She discovers that a  coal seam has been discovered on her land, and she decides, against everyone’s judgement, that she wants to mine it, so she can make that paper. She is having an affair with a local woman, whose husband leaves her alone too much, and yes, there are sex scenes. The show is not shy about it, and its filmed very matter of factly, rather than in some kind of soft porn type of way. Her future wife (yes, there is a happy ending) is a shy young woman, who lives in the nearby town, and Ann makes a strong play for her affections. It also doesn’t hurt that the woman is very wealthy.

I actually liked most of the supporting characters, except for her harridan sister,who keeps telling her what she can’t do. Ann usually just explains things, or waves her away.  She lives a very open life, and everyone knows her business, and her aunt and neighbors try to set her up with eligible young women, especially after they find out about her recent breakup with a young woman who loved her, but bowed to tradition, and  chose to marry a man.

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I can see the show is setting up some interesting issues for later. She has a bi-racial, Ladies Maid, who is secretly (or maybe not) pregnant, and one of the house servants keeps giving her significant glances, which makes me think that Ann maybe dallied with her once, or twice, and the servant is jealous to see Ann in relationships now. From time to time, Ann breaks the fourth wall ato address the viewer. She is very bold, and charming, and brash, and I liked that about her. The show packs a lot of information into that first hour, becasue the series is  only about eight  episodes long, and is written by Sally Wainwright.

There’s  some brief discussion of social issues like voting rights for women, and some of the show is taken up with plotlines that have her come fact to face with men seeking to thwart her aims, and her finding ways around them. At one point, she almost comes to blows with one of her tenants, who is trying to cheat her out of her rent money.

https://www.indiewire.com/2019/04/gentleman-jack-hbo-review-anne-lister-1202126654/

So, if you’re looking for some wlw representation, then you need to check it out.

 

 

What We Do In The Shadows (Wed. 10P/FX)

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This show is, hands down one of the funniest vampire shows on TV. Of course it helps that there are only a few of those on TV, at any one time. It’s based on the movie, What We Do In The Shadows, which stars Jermaine Clement, and Taika Waititi (the director of Thor Ragnarok), and centers around four vampires, who are  living as flatmates in Wellington, New Zealand, and are being followed by a film crew. This is the second spinoff from the movie. The first one was called Wellington Paranormal, and centered around the police, and a film crew, dealing with supernatural creatures and events in the city.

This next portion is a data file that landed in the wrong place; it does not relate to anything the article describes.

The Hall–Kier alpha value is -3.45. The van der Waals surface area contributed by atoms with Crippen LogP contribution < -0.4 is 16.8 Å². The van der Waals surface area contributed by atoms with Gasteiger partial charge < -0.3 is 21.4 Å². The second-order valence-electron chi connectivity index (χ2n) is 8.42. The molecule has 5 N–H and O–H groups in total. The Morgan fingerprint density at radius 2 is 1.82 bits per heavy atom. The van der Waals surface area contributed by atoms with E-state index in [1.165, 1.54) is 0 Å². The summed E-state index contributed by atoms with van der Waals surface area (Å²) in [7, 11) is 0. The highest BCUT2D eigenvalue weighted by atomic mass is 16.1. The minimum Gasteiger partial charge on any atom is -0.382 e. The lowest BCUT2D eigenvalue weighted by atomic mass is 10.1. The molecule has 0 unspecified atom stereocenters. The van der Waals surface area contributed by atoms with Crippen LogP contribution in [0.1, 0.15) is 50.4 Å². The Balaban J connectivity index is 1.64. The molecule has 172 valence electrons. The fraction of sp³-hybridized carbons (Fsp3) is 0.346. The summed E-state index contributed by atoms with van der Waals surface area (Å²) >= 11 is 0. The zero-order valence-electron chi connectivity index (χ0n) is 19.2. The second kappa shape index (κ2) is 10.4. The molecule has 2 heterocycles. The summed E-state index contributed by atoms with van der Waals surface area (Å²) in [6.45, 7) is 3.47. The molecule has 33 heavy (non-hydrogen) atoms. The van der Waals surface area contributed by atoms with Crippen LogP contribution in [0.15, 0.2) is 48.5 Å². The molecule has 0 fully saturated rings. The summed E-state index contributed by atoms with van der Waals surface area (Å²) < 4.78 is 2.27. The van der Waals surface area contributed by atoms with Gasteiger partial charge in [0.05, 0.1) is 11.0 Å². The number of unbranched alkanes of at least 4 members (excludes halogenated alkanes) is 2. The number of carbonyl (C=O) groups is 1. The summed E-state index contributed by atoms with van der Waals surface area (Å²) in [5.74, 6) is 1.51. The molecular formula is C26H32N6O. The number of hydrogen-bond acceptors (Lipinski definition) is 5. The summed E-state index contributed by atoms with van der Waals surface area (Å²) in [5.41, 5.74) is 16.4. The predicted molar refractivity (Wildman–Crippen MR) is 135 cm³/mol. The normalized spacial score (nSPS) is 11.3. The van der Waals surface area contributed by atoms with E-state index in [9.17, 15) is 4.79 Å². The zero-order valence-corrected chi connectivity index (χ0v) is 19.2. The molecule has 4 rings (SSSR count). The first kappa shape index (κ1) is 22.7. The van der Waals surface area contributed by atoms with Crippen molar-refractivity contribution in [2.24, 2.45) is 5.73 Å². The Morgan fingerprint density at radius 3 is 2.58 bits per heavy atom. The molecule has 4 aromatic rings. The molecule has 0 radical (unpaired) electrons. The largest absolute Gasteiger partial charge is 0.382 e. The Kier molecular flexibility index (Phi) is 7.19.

This second spinoff from the movie repeats that formula, but makes some significant changes, centering around four vampires, who  live on Staten Island. The characters are rough equivalents to the ones from the movie, except that the writers learned from their mistakes from the rather low budget film, and added a female vampire, who is one of the smartest and funniest of the group.

There’s Nadja, her husband Lazlo, and their flatmate, Nandor the Relentless, who is relentlessly obtuse. There’s also a new type of vampire, an emotional vampire named Colin, who is both incredibly funny, and tremendously boring,  but that’s his superpower. There’s  also the addition of  Nandor’s long suffering, put-upon, familiar, Guillermo, and a recurring character, the several thousand year old Baron, who has come to oversee the group’s takeover of NY.

I don’t think I can express how much I love this show. Almost as much as I love Brooklyn 99. I usually get into a show through my attraction to the characters, and I was immediately drawn to, of all people, Colin. This is probably because I work in an office space, and have met plenty of Colins.

All of the characters are well drawn.. The each have their own adventures, which is the hallmark of a good multi-cast show. Nadja gets restless and occasionally cheats on her husband, with various humans she finds attractive. She turns a young woman she is attracted to, and at some point this is something that’s going to come back to bite her in the ass, as Nadja and the others are unaware this has happened.